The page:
Sunday, March 25, 2007

Is Pakistan the Next Talibanistan?

Bill Roggio, in a detailed report on The Weekly Standard, paints a bleak picture in Pakistan:

The security situation in Pakistan's North-West Frontier Province continues to deteriorate. Once again, Western pressure on the government of President Pervez Musharraf has failed to prevent Pakistan from handing over territory to the Taliban


Since the signing of the Waziristan Accord on September 5, 2006, essentially ceding North Waziristan to the Taliban and al Qaeda, attacks in both Pakistan and Afghanistan have skyrocketed. Afghanistan has seen an increase in attacks of more than 300 percent, and battalion-sized groups of Taliban fighters have been hit while crossing the border from Pakistan. Cross-border raids are up more than 200 percent, and NATO forces have repeatedly engaged in hot pursuit across the Pakistani frontier. U.S. artillery has begun to strike at large Taliban formations in Pakistani territory. Suicide bombings in Afghanistan increased fivefold from 2005 to 2006. This year, there have already been more suicide attacks in Afghanistan than in all of 2006.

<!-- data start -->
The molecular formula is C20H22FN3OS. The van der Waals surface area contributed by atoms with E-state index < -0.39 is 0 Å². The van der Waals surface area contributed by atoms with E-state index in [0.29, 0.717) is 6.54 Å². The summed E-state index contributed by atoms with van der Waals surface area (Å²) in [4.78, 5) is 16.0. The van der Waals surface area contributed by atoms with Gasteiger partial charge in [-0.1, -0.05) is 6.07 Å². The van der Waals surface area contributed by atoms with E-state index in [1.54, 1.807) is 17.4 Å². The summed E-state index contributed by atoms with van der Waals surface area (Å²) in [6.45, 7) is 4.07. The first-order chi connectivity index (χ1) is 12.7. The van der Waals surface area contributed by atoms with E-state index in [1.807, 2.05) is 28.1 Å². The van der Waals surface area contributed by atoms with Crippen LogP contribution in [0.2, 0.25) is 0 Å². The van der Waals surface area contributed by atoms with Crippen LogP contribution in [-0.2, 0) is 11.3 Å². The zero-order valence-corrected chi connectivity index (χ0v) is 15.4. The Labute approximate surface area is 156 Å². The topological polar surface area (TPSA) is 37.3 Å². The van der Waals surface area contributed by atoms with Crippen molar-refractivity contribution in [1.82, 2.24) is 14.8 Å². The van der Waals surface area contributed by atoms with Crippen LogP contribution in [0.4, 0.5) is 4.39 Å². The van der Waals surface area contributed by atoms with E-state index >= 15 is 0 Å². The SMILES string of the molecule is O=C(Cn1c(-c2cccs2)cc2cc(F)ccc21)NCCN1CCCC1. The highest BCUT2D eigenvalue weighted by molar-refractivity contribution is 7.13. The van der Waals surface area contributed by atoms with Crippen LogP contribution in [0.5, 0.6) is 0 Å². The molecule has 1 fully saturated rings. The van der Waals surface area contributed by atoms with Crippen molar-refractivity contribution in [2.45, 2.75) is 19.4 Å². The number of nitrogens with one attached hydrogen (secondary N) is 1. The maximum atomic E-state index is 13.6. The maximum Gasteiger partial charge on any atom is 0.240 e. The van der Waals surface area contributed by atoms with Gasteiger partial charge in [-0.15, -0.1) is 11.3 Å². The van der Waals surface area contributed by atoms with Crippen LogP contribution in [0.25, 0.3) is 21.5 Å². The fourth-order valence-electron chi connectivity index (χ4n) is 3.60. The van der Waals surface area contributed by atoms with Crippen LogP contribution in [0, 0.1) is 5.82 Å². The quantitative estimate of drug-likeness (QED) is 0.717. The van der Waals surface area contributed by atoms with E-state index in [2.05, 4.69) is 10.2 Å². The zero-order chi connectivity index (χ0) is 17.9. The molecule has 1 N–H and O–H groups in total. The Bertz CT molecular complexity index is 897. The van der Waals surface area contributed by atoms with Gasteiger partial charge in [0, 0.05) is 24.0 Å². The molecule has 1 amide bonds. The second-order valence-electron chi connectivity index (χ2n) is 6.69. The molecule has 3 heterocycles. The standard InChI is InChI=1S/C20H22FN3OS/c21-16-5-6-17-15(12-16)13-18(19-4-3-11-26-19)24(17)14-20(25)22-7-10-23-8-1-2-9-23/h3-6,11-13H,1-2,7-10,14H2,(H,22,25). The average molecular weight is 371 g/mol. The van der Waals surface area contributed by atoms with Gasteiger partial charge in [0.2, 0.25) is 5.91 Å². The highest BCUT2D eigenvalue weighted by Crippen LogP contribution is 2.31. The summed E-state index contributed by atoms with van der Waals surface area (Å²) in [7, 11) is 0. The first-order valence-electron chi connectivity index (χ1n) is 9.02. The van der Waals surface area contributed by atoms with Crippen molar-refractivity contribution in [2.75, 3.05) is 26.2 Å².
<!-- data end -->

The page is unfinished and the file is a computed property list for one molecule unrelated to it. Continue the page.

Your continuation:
The United States smashed al Qaeda's base of operations in Afghanistan in 2001, only to see it transferred to northwestern Pakistan. The refusal of the Musharraf regime to deal with this situation, and the active participation of elements of the Pakistani military, intelligence, and political elites in supporting our enemies, are worrisome for our efforts in the war on terror--and threaten the very existence of a non-jihadist Pakistani state.
Musharraf is playing a deadly game by feeding the crocodile.

Soon there will be no food left.

It is unclear which is of more concern: Afghanistan falling to the Taliban or Pakistan to the Islamists.

Especially given that Pakistan is a nuclear power.

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